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Last Call Review of draft-halpern-gendispatch-antitrust-08

Request Review of draft-halpern-gendispatch-antitrust
Requested revision No specific revision (document currently at 09)
Type Last Call Review
Team DNS Directorate (dnsdir)
Deadline 2024-06-14
Requested 2024-05-17
Authors Joel M. Halpern , Jay Daley
I-D last updated 2024-05-20
Completed reviews Genart Last Call review of -08 by Susan Hares (diff)
Artart Last Call review of -08 by Julian Reschke (diff)
Secdir Last Call review of -08 by Vincent Roca (diff)
Dnsdir Last Call review of -08 by Geoff Huston (diff)
Assignment Reviewer Geoff Huston
State Completed
Request Last Call review on draft-halpern-gendispatch-antitrust by DNS Directorate Assigned
Posted at
Reviewed revision 08 (document currently at 09)
Result Ready w/nits
Completed 2024-05-20
My primary motivation in undertaking this review as a member of the DNS
Directorate is to comment on the material in the document from the
perspective of the DNS. This document does not mention the DNS
specifically, and it is relevant to the DNS work in the IETF in the same manner
that this document is relevant to all areas of standardization that fall
within the purview of the IETF.

More generically, as a member of the IETF, I have some small comments that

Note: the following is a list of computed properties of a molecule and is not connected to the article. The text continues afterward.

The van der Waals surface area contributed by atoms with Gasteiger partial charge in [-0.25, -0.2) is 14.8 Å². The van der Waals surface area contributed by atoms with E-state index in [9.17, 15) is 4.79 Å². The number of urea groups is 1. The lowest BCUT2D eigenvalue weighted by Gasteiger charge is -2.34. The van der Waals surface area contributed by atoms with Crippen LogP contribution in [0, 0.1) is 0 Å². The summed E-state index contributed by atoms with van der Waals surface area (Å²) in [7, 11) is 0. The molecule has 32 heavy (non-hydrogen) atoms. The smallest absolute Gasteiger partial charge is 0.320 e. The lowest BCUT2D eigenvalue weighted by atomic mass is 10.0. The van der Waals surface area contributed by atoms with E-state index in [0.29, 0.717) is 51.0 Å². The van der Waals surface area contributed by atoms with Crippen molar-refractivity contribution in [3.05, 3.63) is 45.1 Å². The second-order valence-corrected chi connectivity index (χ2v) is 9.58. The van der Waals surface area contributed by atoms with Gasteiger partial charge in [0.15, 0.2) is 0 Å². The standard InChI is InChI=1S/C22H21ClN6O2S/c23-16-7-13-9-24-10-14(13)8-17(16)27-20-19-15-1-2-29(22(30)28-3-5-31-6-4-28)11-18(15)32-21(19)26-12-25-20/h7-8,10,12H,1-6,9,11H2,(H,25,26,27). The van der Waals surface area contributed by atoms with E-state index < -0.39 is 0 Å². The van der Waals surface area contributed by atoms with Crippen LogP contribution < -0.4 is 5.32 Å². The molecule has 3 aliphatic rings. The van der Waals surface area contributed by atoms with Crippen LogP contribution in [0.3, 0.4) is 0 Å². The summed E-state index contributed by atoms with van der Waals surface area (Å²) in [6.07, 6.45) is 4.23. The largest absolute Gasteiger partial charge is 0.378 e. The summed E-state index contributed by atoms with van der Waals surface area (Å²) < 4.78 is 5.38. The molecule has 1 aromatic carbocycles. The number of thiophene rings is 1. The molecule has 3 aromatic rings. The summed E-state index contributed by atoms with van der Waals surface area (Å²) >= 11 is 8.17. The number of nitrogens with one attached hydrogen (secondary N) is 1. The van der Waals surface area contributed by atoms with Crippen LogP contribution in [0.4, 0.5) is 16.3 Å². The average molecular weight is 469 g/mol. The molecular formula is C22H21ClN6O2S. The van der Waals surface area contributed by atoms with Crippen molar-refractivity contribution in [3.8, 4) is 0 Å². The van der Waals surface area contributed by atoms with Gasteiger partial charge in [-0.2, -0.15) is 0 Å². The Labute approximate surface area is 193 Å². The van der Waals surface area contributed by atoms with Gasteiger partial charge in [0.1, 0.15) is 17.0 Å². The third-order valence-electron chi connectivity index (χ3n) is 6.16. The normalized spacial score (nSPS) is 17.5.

could be seen as minor nits.

1. In Section 2.3 the text relating to "anyone who is officially
representing the IETF, in any capacity" does not qualify the circumstances
as to when such problematic antitrust behavior is proscribed.  Do the
authors intend this proscription be be in effect only when the individual is
performing their representative duties, or is there an intrention that this
proscription applies at all times to individuals who undertake such
representation tasks? Some clarification in the text may be appropriate

2. In Section 2.3 is says: "the IETF cannot be a forum where participants
engage in problematic antitrust behavior". What is being referred to here? I
_assume_ this means postings to IETF mailing lists, and comments and
comversations in Working group sessions, BOF sessions and plenary sessions
at IETF meetings, including virtual meetings. Is this intended to encompass
the entirety of actions that may occur at an IETF venue, or is it limited to
IETF activities relating to standards-making. Again some clarification might
be helpful here.

3. In Section 4.1 there is a list of "Topics to Avoid". {Perhaps it should
be noted that this list is not intended to be exhaustive, but is

4. "All IETF participants are expected to behave lawfully" While the
document attempts to define "Antitrust law" and "competition law" in terms
of the US and EU juristictions the more generic concept of the prefailing
jurisdiction is not defined, so when the document constrains all
participants be behave "lawfrully" the question is to which laws remains
undefined. A participant participating exclusively by mail in an IETF
activity, and never physically leaving their country of domicile must behave
"lawfully" according to the laws of which jurisdiction?

I had assumed that this draft had already been subject to careful legal
scrutiny, so I am somewhat suprised to observe these nits in this document.